One major way to identify service acquisition requirements is via the product and service code (PSC) that is entered into Federal Procurement Data System – Next Generation (FPDS-NG). The PSC begins with a letter for the service category. For example, Category R is for Professional, Administrative, and Management Support Services, and distinguishes whether an acquisition is a service or not.
Information Technology (IT) Services: These include providing the operation, support, and maintenance of IT, including long-haul communications and commercial satellite communications services, and may include providing commercial or military unique IT equipment with the services. IT services also include any IT or operation of IT such as the National Security Systems which are required for daily work performance. This includes outsourced IT-based business processes, outsourced IT, and outsourced information functions sometimes referred to as Cloud services, Infrastructure-as-a-Service, Platform-as-a-Service, Software-as-a-Service, and other “as-a-Service” terms referenced in the National Institute of Standards and Technology Special Publication 800-145.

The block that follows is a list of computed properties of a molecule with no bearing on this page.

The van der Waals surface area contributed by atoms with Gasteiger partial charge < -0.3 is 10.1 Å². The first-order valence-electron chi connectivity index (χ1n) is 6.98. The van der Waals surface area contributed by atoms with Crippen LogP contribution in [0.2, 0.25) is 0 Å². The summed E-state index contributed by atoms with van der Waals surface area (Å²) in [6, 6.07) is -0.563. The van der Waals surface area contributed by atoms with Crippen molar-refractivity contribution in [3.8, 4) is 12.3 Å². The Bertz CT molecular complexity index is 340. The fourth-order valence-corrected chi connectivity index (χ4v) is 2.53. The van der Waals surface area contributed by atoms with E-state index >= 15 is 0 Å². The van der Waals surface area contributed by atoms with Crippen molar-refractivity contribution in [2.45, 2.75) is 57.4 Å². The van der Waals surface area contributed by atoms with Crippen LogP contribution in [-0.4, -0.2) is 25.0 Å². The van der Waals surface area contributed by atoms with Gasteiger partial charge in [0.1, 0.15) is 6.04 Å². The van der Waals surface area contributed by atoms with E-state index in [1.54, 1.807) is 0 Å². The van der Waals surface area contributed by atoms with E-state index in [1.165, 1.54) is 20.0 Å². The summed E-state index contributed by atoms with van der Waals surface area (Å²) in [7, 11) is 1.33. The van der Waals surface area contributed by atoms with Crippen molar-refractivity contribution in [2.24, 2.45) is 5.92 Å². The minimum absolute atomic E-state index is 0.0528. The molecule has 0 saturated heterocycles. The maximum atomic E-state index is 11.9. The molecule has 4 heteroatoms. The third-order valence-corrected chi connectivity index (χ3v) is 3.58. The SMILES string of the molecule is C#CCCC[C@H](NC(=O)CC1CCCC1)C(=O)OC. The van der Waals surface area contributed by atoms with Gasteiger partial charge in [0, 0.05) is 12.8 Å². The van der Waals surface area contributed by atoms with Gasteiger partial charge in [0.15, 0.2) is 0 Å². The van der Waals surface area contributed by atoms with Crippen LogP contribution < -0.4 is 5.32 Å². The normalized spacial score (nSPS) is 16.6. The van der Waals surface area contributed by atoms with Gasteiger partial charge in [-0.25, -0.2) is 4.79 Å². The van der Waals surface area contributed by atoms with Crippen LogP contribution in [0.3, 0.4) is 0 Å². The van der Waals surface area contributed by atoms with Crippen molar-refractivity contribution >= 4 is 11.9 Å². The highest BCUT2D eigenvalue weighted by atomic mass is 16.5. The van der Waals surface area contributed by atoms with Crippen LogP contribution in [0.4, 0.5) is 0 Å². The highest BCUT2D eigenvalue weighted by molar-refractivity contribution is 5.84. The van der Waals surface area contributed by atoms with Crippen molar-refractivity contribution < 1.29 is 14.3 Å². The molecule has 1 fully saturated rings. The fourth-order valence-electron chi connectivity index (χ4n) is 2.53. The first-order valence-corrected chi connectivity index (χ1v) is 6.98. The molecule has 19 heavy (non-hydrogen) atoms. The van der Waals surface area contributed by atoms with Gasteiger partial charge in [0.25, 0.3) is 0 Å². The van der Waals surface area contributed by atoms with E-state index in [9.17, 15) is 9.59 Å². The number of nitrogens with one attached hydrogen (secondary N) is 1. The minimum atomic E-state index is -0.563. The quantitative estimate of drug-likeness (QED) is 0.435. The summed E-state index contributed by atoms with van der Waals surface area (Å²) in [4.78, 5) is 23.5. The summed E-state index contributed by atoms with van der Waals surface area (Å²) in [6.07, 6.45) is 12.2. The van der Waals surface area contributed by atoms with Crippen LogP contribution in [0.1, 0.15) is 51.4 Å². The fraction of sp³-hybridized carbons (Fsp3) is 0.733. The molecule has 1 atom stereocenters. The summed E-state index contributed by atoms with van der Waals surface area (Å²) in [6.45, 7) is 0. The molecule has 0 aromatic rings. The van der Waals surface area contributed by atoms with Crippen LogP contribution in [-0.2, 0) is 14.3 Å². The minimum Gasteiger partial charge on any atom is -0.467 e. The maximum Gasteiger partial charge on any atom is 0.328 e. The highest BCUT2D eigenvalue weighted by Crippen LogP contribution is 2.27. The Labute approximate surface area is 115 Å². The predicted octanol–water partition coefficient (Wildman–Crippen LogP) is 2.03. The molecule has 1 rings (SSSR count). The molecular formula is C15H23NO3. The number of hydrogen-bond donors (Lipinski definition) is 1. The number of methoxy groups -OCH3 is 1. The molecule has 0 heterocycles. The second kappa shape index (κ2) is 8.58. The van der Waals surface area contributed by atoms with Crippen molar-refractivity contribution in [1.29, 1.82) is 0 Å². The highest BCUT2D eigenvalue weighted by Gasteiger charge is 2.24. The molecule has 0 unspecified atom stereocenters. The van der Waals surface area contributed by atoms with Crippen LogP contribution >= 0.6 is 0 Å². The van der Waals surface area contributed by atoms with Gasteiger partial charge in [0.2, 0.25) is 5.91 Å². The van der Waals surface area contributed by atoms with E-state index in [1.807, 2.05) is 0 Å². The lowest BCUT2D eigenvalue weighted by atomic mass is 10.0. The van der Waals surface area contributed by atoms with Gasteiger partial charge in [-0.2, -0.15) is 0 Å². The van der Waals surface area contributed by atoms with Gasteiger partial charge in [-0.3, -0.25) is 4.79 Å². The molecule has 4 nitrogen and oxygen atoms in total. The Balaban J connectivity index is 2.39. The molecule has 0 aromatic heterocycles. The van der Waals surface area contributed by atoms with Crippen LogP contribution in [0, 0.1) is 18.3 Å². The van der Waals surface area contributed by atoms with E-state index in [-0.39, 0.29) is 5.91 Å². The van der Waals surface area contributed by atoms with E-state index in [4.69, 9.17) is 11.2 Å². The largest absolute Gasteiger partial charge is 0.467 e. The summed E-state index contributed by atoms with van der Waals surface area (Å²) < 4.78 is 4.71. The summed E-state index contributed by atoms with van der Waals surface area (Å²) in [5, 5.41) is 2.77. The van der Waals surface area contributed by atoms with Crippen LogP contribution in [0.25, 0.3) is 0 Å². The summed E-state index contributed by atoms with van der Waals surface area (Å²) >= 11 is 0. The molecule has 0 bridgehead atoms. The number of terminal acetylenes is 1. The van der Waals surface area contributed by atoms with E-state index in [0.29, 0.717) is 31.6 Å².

A service contract is a contract for performance that directly engages the time and effort of a contractor whose primary purpose is to perform an identifiable task rather than to furnish an end item or supply. A service may be either a non-personal or personal contract. It can also cover services performed by either professional or nonprofessional personnel, whether on an individual or organizational basis. Some of the areas in which service requirements are found include the following: